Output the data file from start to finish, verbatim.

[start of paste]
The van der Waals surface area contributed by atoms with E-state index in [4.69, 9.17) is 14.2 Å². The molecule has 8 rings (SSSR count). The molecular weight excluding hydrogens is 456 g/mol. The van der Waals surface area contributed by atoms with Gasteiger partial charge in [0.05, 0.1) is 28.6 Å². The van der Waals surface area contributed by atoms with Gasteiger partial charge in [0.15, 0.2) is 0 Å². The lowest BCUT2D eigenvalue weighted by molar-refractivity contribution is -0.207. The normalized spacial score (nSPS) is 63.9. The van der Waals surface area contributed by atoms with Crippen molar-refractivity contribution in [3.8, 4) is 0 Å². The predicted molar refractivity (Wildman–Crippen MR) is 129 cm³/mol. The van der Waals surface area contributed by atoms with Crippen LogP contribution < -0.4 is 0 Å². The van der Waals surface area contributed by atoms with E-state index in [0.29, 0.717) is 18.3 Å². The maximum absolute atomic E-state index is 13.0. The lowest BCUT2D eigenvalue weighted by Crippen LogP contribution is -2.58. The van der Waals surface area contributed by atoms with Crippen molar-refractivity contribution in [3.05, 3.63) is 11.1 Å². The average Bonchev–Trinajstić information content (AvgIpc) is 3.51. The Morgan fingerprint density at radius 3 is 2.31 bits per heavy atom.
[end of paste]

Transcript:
The van der Waals surface area contributed by atoms with E-state index in [4.69, 9.17) is 14.2 Å². The molecule has 8 rings (SSSR count). The molecular weight excluding hydrogens is 456 g/mol. The van der Waals surface area contributed by atoms with Gasteiger partial charge in [0.05, 0.1) is 28.6 Å². The van der Waals surface area contributed by atoms with Gasteiger partial charge in [0.15, 0.2) is 0 Å². The lowest BCUT2D eigenvalue weighted by molar-refractivity contribution is -0.207. The normalized spacial score (nSPS) is 63.9. The van der Waals surface area contributed by atoms with Crippen molar-refractivity contribution in [3.8, 4) is 0 Å². The predicted molar refractivity (Wildman–Crippen MR) is 129 cm³/mol. The van der Waals surface area contributed by atoms with Crippen LogP contribution < -0.4 is 0 Å². The van der Waals surface area contributed by atoms with E-state index in [0.29, 0.717) is 18.3 Å². The maximum absolute atomic E-state index is 13.0. The lowest BCUT2D eigenvalue weighted by Crippen LogP contribution is -2.58. The van der Waals surface area contributed by atoms with Crippen molar-refractivity contribution in [3.05, 3.63) is 11.1 Å². The average Bonchev–Trinajstić information content (AvgIpc) is 3.51. The Morgan fingerprint density at radius 3 is 2.31 bits per heavy atom.